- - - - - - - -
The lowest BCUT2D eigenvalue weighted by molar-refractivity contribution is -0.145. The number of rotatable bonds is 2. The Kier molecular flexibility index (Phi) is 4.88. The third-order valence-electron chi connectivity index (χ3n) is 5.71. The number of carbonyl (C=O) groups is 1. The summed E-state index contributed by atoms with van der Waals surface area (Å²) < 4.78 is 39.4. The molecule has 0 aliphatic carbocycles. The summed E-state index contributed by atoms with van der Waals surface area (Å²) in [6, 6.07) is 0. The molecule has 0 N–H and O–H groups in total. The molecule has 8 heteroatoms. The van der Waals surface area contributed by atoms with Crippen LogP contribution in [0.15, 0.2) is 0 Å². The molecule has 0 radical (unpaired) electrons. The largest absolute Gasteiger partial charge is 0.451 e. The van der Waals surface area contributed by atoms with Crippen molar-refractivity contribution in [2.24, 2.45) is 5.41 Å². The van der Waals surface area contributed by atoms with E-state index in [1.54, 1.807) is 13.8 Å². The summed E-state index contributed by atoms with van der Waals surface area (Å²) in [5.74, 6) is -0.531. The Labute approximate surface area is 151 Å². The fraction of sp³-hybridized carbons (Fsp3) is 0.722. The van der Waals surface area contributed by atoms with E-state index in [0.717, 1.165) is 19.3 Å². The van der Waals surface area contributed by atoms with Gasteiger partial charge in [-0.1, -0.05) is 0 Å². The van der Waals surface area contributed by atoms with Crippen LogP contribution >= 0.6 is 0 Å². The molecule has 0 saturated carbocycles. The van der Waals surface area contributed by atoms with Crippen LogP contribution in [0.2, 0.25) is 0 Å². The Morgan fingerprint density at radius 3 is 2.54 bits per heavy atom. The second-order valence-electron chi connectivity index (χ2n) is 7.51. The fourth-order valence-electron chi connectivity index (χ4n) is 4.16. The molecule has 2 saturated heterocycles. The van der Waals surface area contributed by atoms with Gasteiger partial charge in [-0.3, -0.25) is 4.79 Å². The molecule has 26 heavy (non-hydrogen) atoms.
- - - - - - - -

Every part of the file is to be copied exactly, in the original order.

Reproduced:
The lowest BCUT2D eigenvalue weighted by molar-refractivity contribution is -0.145. The number of rotatable bonds is 2. The Kier molecular flexibility index (Phi) is 4.88. The third-order valence-electron chi connectivity index (χ3n) is 5.71. The number of carbonyl (C=O) groups is 1. The summed E-state index contributed by atoms with van der Waals surface area (Å²) < 4.78 is 39.4. The molecule has 0 aliphatic carbocycles. The summed E-state index contributed by atoms with van der Waals surface area (Å²) in [6, 6.07) is 0. The molecule has 0 N–H and O–H groups in total. The molecule has 8 heteroatoms. The van der Waals surface area contributed by atoms with Crippen LogP contribution in [0.15, 0.2) is 0 Å². The molecule has 0 radical (unpaired) electrons. The largest absolute Gasteiger partial charge is 0.451 e. The van der Waals surface area contributed by atoms with Crippen molar-refractivity contribution in [2.24, 2.45) is 5.41 Å². The van der Waals surface area contributed by atoms with E-state index in [1.54, 1.807) is 13.8 Å². The summed E-state index contributed by atoms with van der Waals surface area (Å²) in [5.74, 6) is -0.531. The Labute approximate surface area is 151 Å². The fraction of sp³-hybridized carbons (Fsp3) is 0.722. The van der Waals surface area contributed by atoms with E-state index in [0.717, 1.165) is 19.3 Å². The van der Waals surface area contributed by atoms with Gasteiger partial charge in [-0.1, -0.05) is 0 Å². The van der Waals surface area contributed by atoms with Crippen LogP contribution >= 0.6 is 0 Å². The molecule has 0 saturated carbocycles. The van der Waals surface area contributed by atoms with Crippen LogP contribution in [0.2, 0.25) is 0 Å². The Morgan fingerprint density at radius 3 is 2.54 bits per heavy atom. The second-order valence-electron chi connectivity index (χ2n) is 7.51. The fourth-order valence-electron chi connectivity index (χ4n) is 4.16. The molecule has 2 saturated heterocycles. The van der Waals surface area contributed by atoms with Gasteiger partial charge in [-0.3, -0.25) is 4.79 Å². The molecule has 26 heavy (non-hydrogen) atoms.